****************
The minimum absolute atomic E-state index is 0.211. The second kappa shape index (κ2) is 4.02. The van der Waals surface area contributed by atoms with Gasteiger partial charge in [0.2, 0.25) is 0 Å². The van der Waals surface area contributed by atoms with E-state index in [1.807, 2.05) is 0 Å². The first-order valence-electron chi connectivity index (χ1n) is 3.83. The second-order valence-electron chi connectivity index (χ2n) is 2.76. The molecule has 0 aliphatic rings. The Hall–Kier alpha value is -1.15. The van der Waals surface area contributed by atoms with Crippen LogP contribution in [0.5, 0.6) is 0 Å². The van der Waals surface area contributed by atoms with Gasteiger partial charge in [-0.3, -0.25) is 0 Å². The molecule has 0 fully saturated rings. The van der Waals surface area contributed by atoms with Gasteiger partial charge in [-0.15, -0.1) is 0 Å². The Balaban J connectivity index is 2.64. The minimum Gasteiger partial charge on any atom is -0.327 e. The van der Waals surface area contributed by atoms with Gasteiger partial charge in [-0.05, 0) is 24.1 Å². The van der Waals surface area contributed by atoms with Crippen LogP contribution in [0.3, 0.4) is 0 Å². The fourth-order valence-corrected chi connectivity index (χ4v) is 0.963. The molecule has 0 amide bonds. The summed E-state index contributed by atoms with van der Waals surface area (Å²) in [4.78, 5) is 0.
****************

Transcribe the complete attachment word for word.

The minimum absolute atomic E-state index is 0.211. The second kappa shape index (κ2) is 4.02. The van der Waals surface area contributed by atoms with Gasteiger partial charge in [0.2, 0.25) is 0 Å². The van der Waals surface area contributed by atoms with E-state index in [1.807, 2.05) is 0 Å². The first-order valence-electron chi connectivity index (χ1n) is 3.83. The second-order valence-electron chi connectivity index (χ2n) is 2.76. The molecule has 0 aliphatic rings. The Hall–Kier alpha value is -1.15. The van der Waals surface area contributed by atoms with Crippen LogP contribution in [0.5, 0.6) is 0 Å². The van der Waals surface area contributed by atoms with Gasteiger partial charge in [-0.3, -0.25) is 0 Å². The molecule has 0 fully saturated rings. The van der Waals surface area contributed by atoms with Gasteiger partial charge in [-0.15, -0.1) is 0 Å². The Balaban J connectivity index is 2.64. The minimum Gasteiger partial charge on any atom is -0.327 e. The van der Waals surface area contributed by atoms with Gasteiger partial charge in [-0.05, 0) is 24.1 Å². The van der Waals surface area contributed by atoms with Crippen LogP contribution in [0.3, 0.4) is 0 Å². The fourth-order valence-corrected chi connectivity index (χ4v) is 0.963. The molecule has 0 amide bonds. The summed E-state index contributed by atoms with van der Waals surface area (Å²) in [4.78, 5) is 0.